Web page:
Four consummate actors (Heather Bolton, Robert Meldrum, Merfyn Owen, Margaret Mills) double roles and are directed skilfully and unobtrusively by Ros Horin who directed the 1996 production at the Griffin Theatre, Sydney. Sleek design, (Liane Wilcher) adaptation (Nicola McIntosh), evocative lighting (Nigel Levings) and subtle music (Sarah de Jong) complete the piece.
Mills' Jane, a frightened fawn seeking change, is counter-pointed by Bolton's tough Sonia. Owen's forceful copper, Leon, balances not only his timid wife but his casual lover's sensitive, betrayed husband. Power and weakness, betrayal and loyalty, deception and reconciliation pull these characters together like magnets.
Bovell's dialogue plays with the fragmentation of everyday communication and the actors balance superbly the vocal dynamic, interplay of voices and roles, the canon effect of the dialogue and the cryptic emotional landscape.
Strangers' life stories can be catalysts for change or clarity. These characters are deeply affected by chance crossed paths. Leon cannot forget the man whose lover never returned from Europe. Neil obsesses about a stranger whose wife was stranded on a country road and disappeared.
There are some hiccups in this piece that may be due to the collision of styles but it is a resonant and challenging peep into nine lives.
Tuesday, 14 July 1998
Faith Healer by Brian Friel
Presented by The Old Van
At The Shed VCA Dodds St. Sth Melbourne until August 2, 1998
Reviewer: Kate Herbert
Reviewed around July 13, 1998
Who needs a design with everything that opens and shuts, elaborate lighting, digital sound and a ridiculous budget when you can see an impeccably written play performed by three remarkable local actors in a shed?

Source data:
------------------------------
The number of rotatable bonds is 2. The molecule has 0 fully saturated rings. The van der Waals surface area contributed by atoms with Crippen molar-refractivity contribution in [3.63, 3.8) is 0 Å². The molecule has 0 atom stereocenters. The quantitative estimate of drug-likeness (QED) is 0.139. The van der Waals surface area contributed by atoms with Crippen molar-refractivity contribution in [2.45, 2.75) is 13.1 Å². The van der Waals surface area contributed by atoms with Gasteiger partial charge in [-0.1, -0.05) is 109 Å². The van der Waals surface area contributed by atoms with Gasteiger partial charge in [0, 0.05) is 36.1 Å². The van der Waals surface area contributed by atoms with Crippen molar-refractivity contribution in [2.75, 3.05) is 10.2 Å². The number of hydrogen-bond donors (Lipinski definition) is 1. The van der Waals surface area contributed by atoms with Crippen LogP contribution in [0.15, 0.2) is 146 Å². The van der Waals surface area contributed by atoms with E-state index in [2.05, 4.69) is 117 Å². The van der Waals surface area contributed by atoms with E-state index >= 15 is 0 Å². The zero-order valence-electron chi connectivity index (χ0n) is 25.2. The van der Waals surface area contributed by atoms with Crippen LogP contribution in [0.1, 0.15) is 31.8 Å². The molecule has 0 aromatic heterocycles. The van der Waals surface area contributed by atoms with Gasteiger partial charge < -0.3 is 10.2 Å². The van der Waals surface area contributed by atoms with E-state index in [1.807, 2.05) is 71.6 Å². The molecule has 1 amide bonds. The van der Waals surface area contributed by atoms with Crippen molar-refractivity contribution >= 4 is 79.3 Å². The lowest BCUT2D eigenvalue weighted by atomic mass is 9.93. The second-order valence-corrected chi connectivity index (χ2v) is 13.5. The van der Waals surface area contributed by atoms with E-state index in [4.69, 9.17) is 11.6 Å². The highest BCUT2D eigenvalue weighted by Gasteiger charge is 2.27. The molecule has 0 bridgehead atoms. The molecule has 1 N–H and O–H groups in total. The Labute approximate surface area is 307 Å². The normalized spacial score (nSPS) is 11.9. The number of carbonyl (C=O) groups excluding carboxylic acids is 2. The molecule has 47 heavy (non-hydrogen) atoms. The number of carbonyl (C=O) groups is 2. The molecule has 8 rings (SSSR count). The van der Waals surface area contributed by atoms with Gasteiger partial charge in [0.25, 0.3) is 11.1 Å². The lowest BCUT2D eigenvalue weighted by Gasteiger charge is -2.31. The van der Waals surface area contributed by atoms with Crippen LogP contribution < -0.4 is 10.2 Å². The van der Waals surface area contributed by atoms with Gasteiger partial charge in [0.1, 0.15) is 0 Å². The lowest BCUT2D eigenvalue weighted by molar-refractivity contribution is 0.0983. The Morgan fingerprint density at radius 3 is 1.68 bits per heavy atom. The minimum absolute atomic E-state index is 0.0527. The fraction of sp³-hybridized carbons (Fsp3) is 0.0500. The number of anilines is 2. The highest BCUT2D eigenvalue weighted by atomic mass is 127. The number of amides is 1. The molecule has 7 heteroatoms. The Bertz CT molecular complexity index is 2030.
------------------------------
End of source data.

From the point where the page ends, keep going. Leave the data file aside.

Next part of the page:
Fiona Blair's interpretation of Faith Healer by Brian Friel is such a production. The "shed" is a surprisingly warm and comfortable portable classroom in the grounds of the VCA. Even if it were not, this play would warrant enduring some discomfort.
Faith Healer uses the same narrative device as Friel's recent play, Molly Sweeney that had a stellar season for the MTC. Three characters speak in monologues. As their shared history unfolds, we become complicit in each one's version of the facts. Events and their relationships are coloured by their selective memories.
Irishman, Frank Hardy (Kurt Geyer), is a talented faith healer with a chequered record. He travels Scotland and Wales with his ex-lawyer wife, Grace (Jane Nolan) and his manager, the lovable ingenuous cockney, Teddy (Richard Bligh).
The trio bump about the drizzly countryside in a rattle-trap of a van fitted with a smelly primus stove, visiting remote villages and presenting healing as an almost vaudevillian revue to rival Teddy's previous client, Rob-Roy, the bag-piping whippet.
Several incidents are significant to all three. It takes two and a half riveting hours of intimate contact with Frank, Grace and Teddy for us to glean the truth about that village in the far north of Scotland where a baby is buried, that Fred Astaire number they used for openers and that fateful night in the pub in Ballybeg, Ireland
The marriage is fraught. Both Frank and Grace have abandoned their families only to attempt belated reconciliations. Frank lives in a fantasy world. Grace only wants devotion. Teddy stays twenty years on the road with them because he loves both too much. They are victims of themselves and each other. Artists should never marry. Says, Teddy. His whippet is proof positive.